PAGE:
The AP4 floater design consists of a three-column semi-submersible structure with 1,259 tonnes free-floating water displacement, and a structural mass of 491 tonnes. The un-ballasted draught is 11 metres — 16 metres when ballasted — allowing easy onshore assembly and sea towing. The catenary mooring system uses drag embedment anchors with a 500-metre footprint radius. A flexible inter-array cable links each floater to an offshore high-voltage station.
"Because the structure lacks aerodynamic damping during operation like with wind turbine floaters, stability was optimised through a fully closed bottom heavy plate with drag-enhancing welded ribs," says van Hemert. "The wave tank test found that short waves are dampened well, and that the aircraft could adapt to long waves when landing. We are optimistic about the potential to further optimise the design and reduce costs.
"Another finding was that it is the survival conditions of the platform that are driving the design, not the structural mass or forces introduced by the AWES. Future aircraft scaling will therefore have little impact on the size and cost of the floater, with favourable effects on Capex and the levelised cost of energy (LCoE)."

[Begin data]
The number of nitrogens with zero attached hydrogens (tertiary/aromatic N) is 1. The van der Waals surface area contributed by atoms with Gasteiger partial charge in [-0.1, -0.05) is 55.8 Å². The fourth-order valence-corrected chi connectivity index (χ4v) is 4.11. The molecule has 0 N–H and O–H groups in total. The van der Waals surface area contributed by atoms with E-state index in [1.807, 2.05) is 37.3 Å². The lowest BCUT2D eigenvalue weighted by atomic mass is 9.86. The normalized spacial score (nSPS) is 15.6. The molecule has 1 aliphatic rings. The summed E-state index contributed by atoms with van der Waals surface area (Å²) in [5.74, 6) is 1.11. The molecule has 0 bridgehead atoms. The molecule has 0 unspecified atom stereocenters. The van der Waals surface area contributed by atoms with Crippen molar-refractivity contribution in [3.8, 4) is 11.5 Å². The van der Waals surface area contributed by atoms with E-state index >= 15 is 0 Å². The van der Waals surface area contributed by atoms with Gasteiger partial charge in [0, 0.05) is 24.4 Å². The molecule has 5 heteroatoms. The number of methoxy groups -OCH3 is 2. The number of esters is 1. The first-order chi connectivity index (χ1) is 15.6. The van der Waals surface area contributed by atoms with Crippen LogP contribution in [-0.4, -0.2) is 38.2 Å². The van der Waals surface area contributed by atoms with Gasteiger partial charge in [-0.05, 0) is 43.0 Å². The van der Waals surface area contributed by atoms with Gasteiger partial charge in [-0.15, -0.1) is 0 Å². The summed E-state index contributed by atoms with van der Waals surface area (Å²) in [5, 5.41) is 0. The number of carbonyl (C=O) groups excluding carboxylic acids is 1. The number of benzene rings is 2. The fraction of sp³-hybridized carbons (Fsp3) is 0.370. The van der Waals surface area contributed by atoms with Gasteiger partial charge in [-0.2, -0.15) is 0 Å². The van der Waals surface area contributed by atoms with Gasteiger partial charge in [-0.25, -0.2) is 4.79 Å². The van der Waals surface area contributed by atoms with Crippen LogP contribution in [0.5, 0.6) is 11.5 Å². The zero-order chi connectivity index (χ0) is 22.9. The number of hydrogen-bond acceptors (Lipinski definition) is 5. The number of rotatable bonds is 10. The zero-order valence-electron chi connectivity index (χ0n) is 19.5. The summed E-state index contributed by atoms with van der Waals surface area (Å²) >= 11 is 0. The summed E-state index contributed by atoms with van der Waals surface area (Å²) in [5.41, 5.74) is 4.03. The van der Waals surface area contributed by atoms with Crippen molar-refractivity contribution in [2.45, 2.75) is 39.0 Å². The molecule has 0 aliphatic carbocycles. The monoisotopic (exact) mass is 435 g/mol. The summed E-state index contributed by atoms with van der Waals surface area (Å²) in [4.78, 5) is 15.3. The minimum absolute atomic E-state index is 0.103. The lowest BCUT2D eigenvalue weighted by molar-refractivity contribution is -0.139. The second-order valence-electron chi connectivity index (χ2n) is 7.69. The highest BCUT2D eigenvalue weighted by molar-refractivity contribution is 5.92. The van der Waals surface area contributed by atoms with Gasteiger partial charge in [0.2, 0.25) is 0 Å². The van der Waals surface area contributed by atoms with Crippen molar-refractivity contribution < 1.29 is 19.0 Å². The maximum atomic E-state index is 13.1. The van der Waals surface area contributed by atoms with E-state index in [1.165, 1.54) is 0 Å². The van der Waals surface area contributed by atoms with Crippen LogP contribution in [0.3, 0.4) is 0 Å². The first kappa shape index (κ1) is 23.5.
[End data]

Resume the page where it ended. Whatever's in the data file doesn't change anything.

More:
Van Hemert expects to complete the AP4 prototype by 2023, and commission the first pre-series models in 2028. "By then we should have at least one project with AP3 turbines in operation, while 2MW for far-offshore will only be an intermediate steps towards 4MW and beyond. The main uncertainties in our current LCoE calculations are costs, lifetime and performance of AP4 components. More detailed LCoE calculations can only be performed when the design has progressed further."
Utility support — Partnership with E.on provides free test site
Ampyx Power was set up in 2008 as an offspring business of Delft University of Technology. The founders initially worked on kite systems, but decided the rigid-wing approach offered more potential. The company employs 45 staff, most of whom are aerospace engineers and scientists, concentrating on the developing and testing of aircraft and auxiliary items. It entered into a close cooperation with German utility E.on, which provides its new airborne wind test field in Ireland free of charge.
There are three main airborne wind-energy technology development directions. Two involve either a kite, or in Ampyx Power’s case, an aircraft, linked to ground-based cable-drum generator assembly via a retractable tether. The third is an aircraft fitted with wing-mounted turbine generators with a combined tether/electric power transport cable. US-based Makani leads the size ranks with a 600kW eight-turbine aircraft.